The events for young ringers are run primarily by three ringers from Abingdon mostly with help with refreshments from Daphne, tower captain at nearby Radley. The branch helps financially – any small costs or surpluses from the young ringers’ events are absorbed by the branch.

In 2013 we started holding intensive ringing courses in school holidays using the LTR syllabus. Initially the courses were for one child at a time. They have gradually increased to three or four learners at a time. The Easter 2016 course was the most successful with up to six young ringers learning and hourly sessions on nine mornings in the holidays. Four of the young ringers achieved LTR 1 within a month of starting ringing and remain in the band.

Our intensive ringing courses are more fun than might be imagined because we invite all our young ringers to attend the sessions. Brian runs what for them is a normal (tied simulator) practice with all sorts of fun and games while two of us teach on other bells which are not sounding on the simulator. This way, the new ringers become part of the social group more quickly than if they were only meeting the older teachers. See attached sheet Intensive Ringing Courses.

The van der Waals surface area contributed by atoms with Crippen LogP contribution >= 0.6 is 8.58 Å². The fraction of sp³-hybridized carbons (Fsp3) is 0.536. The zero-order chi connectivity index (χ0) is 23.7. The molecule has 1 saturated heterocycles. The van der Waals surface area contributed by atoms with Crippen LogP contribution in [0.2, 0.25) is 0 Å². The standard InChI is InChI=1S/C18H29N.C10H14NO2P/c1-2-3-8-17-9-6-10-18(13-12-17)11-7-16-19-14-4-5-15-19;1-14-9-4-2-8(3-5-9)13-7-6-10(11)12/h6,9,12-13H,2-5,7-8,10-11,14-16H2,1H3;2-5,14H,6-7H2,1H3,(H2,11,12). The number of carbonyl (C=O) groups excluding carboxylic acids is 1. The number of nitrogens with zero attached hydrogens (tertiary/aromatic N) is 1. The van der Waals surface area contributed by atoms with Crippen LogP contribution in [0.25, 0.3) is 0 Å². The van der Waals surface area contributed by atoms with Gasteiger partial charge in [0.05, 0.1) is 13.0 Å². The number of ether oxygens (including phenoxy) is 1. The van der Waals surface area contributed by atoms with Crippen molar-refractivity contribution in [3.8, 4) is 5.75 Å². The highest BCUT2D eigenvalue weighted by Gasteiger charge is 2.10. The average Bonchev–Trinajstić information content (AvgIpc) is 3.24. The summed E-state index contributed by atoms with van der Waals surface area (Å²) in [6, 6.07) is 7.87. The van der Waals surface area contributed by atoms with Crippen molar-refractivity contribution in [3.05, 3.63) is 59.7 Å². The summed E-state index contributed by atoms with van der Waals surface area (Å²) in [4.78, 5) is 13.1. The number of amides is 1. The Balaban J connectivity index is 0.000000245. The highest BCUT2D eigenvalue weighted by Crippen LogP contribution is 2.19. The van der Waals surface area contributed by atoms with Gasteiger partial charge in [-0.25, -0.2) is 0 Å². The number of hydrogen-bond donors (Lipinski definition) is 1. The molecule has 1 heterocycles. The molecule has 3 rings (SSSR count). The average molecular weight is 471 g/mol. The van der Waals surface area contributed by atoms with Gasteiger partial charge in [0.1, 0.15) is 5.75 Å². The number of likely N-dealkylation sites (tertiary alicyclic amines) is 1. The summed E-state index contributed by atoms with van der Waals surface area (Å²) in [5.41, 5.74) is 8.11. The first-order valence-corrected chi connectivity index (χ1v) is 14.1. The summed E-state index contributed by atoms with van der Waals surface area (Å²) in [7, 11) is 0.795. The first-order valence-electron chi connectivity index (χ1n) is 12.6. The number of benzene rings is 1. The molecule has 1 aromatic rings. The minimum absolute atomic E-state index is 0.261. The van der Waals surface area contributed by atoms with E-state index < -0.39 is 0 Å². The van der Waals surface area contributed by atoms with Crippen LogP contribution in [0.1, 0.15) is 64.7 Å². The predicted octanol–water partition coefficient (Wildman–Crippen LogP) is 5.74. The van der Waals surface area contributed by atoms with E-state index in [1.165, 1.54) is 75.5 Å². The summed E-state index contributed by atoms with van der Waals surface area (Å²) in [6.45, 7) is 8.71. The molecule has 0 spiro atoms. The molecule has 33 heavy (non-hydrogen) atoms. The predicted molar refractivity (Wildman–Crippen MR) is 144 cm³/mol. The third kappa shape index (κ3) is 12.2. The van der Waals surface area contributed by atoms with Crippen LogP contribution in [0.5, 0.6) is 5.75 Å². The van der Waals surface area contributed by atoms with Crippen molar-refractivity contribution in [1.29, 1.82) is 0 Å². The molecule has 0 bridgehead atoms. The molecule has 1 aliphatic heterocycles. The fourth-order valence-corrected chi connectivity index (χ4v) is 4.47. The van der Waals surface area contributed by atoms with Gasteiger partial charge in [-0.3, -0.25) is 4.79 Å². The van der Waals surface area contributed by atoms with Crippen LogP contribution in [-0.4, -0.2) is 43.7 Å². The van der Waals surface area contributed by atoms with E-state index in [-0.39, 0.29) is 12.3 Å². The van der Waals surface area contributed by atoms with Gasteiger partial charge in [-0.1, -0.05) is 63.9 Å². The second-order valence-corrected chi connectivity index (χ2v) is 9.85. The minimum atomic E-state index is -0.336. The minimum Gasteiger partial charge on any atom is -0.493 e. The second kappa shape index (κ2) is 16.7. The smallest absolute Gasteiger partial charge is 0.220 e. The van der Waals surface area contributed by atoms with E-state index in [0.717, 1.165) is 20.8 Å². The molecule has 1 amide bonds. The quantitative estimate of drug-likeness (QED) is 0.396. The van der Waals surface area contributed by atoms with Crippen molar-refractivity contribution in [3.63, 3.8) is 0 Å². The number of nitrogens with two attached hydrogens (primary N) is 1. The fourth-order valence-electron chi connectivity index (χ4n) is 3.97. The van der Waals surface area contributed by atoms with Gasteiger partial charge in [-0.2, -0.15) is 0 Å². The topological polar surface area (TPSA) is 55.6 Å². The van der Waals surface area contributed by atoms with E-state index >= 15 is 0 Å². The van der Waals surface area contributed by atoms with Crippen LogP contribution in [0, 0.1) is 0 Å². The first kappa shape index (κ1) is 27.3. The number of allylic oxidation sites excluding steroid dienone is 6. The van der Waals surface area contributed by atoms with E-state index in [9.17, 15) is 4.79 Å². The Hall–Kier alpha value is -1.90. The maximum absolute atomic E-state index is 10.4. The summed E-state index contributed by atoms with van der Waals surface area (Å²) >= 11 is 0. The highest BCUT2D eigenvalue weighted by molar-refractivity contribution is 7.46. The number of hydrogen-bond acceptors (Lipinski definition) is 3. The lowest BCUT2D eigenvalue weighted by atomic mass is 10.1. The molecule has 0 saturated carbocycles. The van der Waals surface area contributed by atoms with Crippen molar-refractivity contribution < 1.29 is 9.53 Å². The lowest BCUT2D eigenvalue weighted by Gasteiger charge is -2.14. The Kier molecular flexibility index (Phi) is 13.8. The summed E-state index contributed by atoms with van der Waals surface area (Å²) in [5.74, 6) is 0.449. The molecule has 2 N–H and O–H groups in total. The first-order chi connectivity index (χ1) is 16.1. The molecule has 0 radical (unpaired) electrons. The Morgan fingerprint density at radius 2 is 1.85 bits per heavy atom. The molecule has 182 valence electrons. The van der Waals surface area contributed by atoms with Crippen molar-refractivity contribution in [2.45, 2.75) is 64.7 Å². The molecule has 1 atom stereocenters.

We encouraged other members of the team to attend ART courses and now have two fully qualified ART teachers (one 19 year old taught in Abingdon in 2011) and several part-qualified ART teachers. Some of the new teachers are unable to help with the daytime intensive courses for young people, but we are developing an intensive course for adults in the evenings and are finding those new teachers very useful.